In my Eb Maclean books, Fortress of Lies and Judgment Tramp, the protagonist wants love but has an underlying fear, because of his past, that he may be unworthy of it. He is "damaged goods". His desire to love again and fear of remaining distant from it, is a driving force behind solving the books' central mysteries and peeling back the layers of deceit within his own family. Eb's trust and anger issues, as well as his (not necessarily ungrounded) paranoia further complicate things. His two sisters keep secrets from him, and he often finds himself in danger because of them.
A protagonist's love life can serve a useful purpose within the story framework--and more than that, it can be a foundation for every other aspect of the story. Janet Evanovich uses the two men in Stephanie Plum's life to give her access into a shady world that she would otherwise never experience. Ranger is her mentor, helping her to learn and survive as a bounty hunter, and Ranger's business interests also provide an almost endless number of mysteries for her to solve. Stephanie's other love, Joe Morelli, is a cop. It's natural that Ranger and Joe Morelli will tangle with each other occasionally, just as it is also natural that they will occasionally come together to help Stephanie when she's gotten herself in too deep. The other loves in Stephanie's life, her worry-wart mother, her long suffering father, her eccentric grandmother, all contribute to the chaos. The end result of those complex (and oftentimes comical) relationships is a fiction writer's dream.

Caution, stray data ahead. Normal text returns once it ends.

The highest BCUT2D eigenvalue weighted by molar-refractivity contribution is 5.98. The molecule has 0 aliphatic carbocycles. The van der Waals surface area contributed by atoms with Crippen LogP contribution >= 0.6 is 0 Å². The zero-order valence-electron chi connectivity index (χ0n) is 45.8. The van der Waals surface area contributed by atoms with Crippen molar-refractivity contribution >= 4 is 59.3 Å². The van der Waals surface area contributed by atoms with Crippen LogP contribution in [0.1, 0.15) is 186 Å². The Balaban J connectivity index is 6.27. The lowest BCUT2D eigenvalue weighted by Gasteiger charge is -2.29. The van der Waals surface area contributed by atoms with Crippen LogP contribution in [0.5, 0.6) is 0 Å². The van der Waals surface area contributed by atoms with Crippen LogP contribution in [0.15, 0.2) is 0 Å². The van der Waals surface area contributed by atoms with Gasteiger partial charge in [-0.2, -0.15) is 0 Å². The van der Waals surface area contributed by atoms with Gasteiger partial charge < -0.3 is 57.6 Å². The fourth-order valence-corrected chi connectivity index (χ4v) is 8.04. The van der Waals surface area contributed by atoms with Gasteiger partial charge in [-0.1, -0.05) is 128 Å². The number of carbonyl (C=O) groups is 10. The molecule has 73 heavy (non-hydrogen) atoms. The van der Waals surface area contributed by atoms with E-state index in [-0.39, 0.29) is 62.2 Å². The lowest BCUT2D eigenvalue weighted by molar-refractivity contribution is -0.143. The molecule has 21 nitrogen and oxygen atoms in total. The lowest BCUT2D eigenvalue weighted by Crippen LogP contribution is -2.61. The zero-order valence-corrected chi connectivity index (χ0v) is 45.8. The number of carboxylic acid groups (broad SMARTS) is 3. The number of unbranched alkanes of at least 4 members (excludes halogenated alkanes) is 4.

Relationships always come with baggage of some type or another, and that can help us make sense of why a character does certain things--and often the key relationship in someone's life provides the impetus to drive a character to risk everything to solve a mystery. Eb Maclean isn't looking for trouble, but when someone puts a bomb in his sister's car he is forced to find them--because his sister, Maggie, won't be safe until that person is caught. Eb's deep love for Maggie is revealed when the reader sees what lengths he will go to in order to catch the bomber, and the possible consequence of losing her raises the stakes of the game--to a point where Eb must solve the mystery or lose everything that he cares about.
Love can also allow us to see a softer side of a character--and at the same time reveal what humans are capable of doing for love. A person can commit a crime for an altruistic reason--a man could rob a bank to get money for an operation that might save his son, and it could spiral out of control from there as the situation turns into a hostage crisis inside the bank. Is the man a good guy who made a bad choice--or is he a bad guy with a good motive for this one particular crime? The story could be written several different ways, but the love for his son would tend to humanize the man in the reader's eyes in any case.
There are many ways that a protagonists' love life can mold a story--and working the relationship angle to the fullest can make the difference between a flat, lifeless story and a great read. Love has everything to do with it--because it is a big reason why people do what they do.
How does your protagonist's love life impact the plot of your work?